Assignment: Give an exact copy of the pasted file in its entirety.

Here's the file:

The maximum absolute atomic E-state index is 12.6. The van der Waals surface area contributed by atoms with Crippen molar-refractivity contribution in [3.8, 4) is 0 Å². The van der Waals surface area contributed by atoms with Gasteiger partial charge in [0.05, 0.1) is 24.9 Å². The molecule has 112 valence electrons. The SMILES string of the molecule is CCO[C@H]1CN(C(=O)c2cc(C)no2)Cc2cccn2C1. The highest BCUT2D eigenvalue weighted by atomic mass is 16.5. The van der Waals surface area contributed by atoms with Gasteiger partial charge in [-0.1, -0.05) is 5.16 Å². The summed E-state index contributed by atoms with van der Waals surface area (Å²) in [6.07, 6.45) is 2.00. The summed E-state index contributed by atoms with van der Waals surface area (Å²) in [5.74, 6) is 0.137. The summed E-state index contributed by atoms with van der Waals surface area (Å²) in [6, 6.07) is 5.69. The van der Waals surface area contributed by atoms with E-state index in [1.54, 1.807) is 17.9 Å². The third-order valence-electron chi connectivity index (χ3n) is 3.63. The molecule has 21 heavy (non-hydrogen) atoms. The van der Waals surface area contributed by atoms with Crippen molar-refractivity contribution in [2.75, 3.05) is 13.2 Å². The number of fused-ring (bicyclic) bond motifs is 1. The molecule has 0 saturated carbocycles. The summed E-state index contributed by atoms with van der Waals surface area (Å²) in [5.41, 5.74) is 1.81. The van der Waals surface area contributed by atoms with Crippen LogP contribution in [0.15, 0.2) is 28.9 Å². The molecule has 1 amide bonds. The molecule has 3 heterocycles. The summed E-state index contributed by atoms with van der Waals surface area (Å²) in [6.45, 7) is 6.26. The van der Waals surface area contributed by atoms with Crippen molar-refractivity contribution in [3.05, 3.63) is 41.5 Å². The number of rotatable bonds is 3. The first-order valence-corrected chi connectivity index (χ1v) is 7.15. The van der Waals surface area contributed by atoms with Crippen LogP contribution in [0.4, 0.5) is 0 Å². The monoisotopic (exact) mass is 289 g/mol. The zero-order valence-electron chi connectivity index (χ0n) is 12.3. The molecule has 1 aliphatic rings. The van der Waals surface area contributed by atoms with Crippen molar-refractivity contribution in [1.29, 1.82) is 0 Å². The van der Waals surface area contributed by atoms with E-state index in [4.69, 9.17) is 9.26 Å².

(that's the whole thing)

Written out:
The maximum absolute atomic E-state index is 12.6. The van der Waals surface area contributed by atoms with Crippen molar-refractivity contribution in [3.8, 4) is 0 Å². The van der Waals surface area contributed by atoms with Gasteiger partial charge in [0.05, 0.1) is 24.9 Å². The molecule has 112 valence electrons. The SMILES string of the molecule is CCO[C@H]1CN(C(=O)c2cc(C)no2)Cc2cccn2C1. The highest BCUT2D eigenvalue weighted by atomic mass is 16.5. The van der Waals surface area contributed by atoms with Gasteiger partial charge in [-0.1, -0.05) is 5.16 Å². The summed E-state index contributed by atoms with van der Waals surface area (Å²) in [6.07, 6.45) is 2.00. The summed E-state index contributed by atoms with van der Waals surface area (Å²) in [5.74, 6) is 0.137. The summed E-state index contributed by atoms with van der Waals surface area (Å²) in [6, 6.07) is 5.69. The van der Waals surface area contributed by atoms with E-state index in [1.54, 1.807) is 17.9 Å². The third-order valence-electron chi connectivity index (χ3n) is 3.63. The molecule has 21 heavy (non-hydrogen) atoms. The van der Waals surface area contributed by atoms with Crippen molar-refractivity contribution in [2.75, 3.05) is 13.2 Å². The number of fused-ring (bicyclic) bond motifs is 1. The molecule has 0 saturated carbocycles. The summed E-state index contributed by atoms with van der Waals surface area (Å²) in [5.41, 5.74) is 1.81. The van der Waals surface area contributed by atoms with Crippen LogP contribution in [0.15, 0.2) is 28.9 Å². The molecule has 1 amide bonds. The molecule has 3 heterocycles. The summed E-state index contributed by atoms with van der Waals surface area (Å²) in [6.45, 7) is 6.26. The van der Waals surface area contributed by atoms with Crippen molar-refractivity contribution in [3.05, 3.63) is 41.5 Å². The number of rotatable bonds is 3. The first-order valence-corrected chi connectivity index (χ1v) is 7.15. The van der Waals surface area contributed by atoms with Crippen LogP contribution in [0.4, 0.5) is 0 Å². The monoisotopic (exact) mass is 289 g/mol. The zero-order valence-electron chi connectivity index (χ0n) is 12.3. The molecule has 1 aliphatic rings. The van der Waals surface area contributed by atoms with Crippen molar-refractivity contribution in [1.29, 1.82) is 0 Å². The van der Waals surface area contributed by atoms with E-state index in [4.69, 9.17) is 9.26 Å².